Bermuda’s per capita carbon footprint is bigger than China’s
Climate change could destroy Bermuda’s reefs and marine life, a youth climate summit was told yesterday.
Mark Guishard, the Director of the Bermuda Weather Service, also said Bermuda had a larger carbon footprint on a per capita basis than China - one of the world’s worst polluters.
The warnings came on the first day of the Youth Climate Summit as Dr Guishard and young activists broke down the impacts of climate change and what could be done to stop it.
Dr Guishard, the Director of the Bermuda Weather Service, said that the island’s marine ecosystem could be harmed if water temperatures continued to rise - and Bermuda’s tourism and fishing industries along with them.
He added that hurricanes and storms were likely to become more frequent and more powerful as oceans warmed up.
Dr Guishard said: “All of you in the audience have experienced more hurricanes affecting Bermuda in your lifetime than your parents would have seen when they were your age.”
Dr Guishard was speaking during the livestreamed event, hosted by the Bermuda Underwater Exploration Institute.
The Youth Climate Summit, which will continue for the rest of the week, invited experts and activists from around the world to speak on environmental conservation, sustainability and climate justice.
Dr Guishard said that the earth’s climate, which was separate from the weather and involved long-term changes in the atmosphere, naturally kept the earth warm - but the addition of greenhouse gases such as carbon dioxide was causing the planet to overheat.
He added that warmer oceans could cause rising sea levels and coral bleaching, which could destroy the ecosystems that Bermuda relied on.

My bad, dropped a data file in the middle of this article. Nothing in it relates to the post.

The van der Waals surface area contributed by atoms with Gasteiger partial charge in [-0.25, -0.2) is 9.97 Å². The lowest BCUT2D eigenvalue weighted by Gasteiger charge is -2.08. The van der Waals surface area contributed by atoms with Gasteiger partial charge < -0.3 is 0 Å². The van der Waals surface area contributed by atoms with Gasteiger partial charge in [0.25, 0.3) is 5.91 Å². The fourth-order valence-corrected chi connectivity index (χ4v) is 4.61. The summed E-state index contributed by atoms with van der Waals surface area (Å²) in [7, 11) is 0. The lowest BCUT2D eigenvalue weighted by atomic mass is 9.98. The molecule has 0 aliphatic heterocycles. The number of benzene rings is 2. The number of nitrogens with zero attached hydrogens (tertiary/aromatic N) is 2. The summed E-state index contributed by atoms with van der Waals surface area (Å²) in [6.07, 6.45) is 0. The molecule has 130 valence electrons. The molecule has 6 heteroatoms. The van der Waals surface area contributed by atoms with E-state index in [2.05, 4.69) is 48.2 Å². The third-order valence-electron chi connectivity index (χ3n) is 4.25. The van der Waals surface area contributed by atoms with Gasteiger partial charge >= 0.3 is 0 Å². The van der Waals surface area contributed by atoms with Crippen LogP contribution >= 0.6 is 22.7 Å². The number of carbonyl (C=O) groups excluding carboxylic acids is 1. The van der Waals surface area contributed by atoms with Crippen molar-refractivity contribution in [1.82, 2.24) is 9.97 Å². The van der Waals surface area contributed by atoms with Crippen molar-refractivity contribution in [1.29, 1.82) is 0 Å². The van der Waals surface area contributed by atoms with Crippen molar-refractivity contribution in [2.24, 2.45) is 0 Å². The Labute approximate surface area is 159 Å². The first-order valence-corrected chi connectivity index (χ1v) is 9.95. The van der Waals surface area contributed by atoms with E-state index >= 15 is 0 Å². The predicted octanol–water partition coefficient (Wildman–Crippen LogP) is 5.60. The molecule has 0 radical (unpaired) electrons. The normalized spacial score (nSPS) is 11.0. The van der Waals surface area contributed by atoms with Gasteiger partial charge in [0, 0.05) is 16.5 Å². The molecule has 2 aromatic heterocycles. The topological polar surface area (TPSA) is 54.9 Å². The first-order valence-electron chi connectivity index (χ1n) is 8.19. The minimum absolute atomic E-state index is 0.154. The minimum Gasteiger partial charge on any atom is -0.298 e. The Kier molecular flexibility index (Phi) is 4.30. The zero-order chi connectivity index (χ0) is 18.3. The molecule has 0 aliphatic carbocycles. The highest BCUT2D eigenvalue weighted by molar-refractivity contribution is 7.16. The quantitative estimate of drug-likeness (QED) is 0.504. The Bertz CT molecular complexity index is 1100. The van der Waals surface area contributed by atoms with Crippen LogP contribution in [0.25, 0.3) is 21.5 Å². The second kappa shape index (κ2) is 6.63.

Dr Guishard said that Bermudians had a “carbon footprint” - the amount of carbon dioxide created by individual action - larger than individuals in China, which has one of the largest carbon footprints of any country in the world.
He explained that this was because of the food and fuel that had to be transported to the island, which created greenhouse gases through the shipping industry.
Dr Guishard added that reliance on local markets, as well as personal changes to transport such as walking and carpooling, could significantly cut down on emissions.
Aaron Crichlow, the founder of environmental and community outreach charity Bermuda is Love, said the group had tried to improve the sustainability through events such as trash collections and community gardens.
He added that the number of people who came to assist showed a genuine care for people to better their communities.
Mr Crichlow said: “Bermuda is Love was only started last year and lots of positivity and collaboration has occurred from it.
“It doesn’t matter how many people are involved or how many people are benefiting - as long as you’re helping somebody and as long as you’re helping yourself, even you are making a change.
“If you see that there’s a problem you want to tackle or something that you don’t like about the world and you want to change that then you have just got to start it. Once you do that, good things will happen.”
The summit was moderated by Bermudian youngsters Erika Furbert and Dreas Ratteray.
Andrew Fagerheim, a young climate change activist based in New York, and Sonika Poudel, an agricultural sciences student from Nepal, also appeared at the summit.
Sessions, which run until Thursday, will be virtual and youngsters aged 13 to 22 can participate in a Q&A through written messages over Zoom.
On Friday and Saturday, viewers will meet local organisations, choose a topic to advocate for and work with their peers to create an action plan that will be carried out for the next 12 months.
The volunteer projects will be managed by a Youth Climate Advisory Board.
Today’s summit will look at how climate change affected the environment, as well as who was hit the most and why.
Isabel Rivera-Collazo, an assistant professor of biological, ecological and human adaptations to climate change at the University of California, San Diego, will lead the discussion.
Youth campaigners Somnima Ghimiral, from Nepal, and Jerome Foster, from New York, will also take part in the discussion.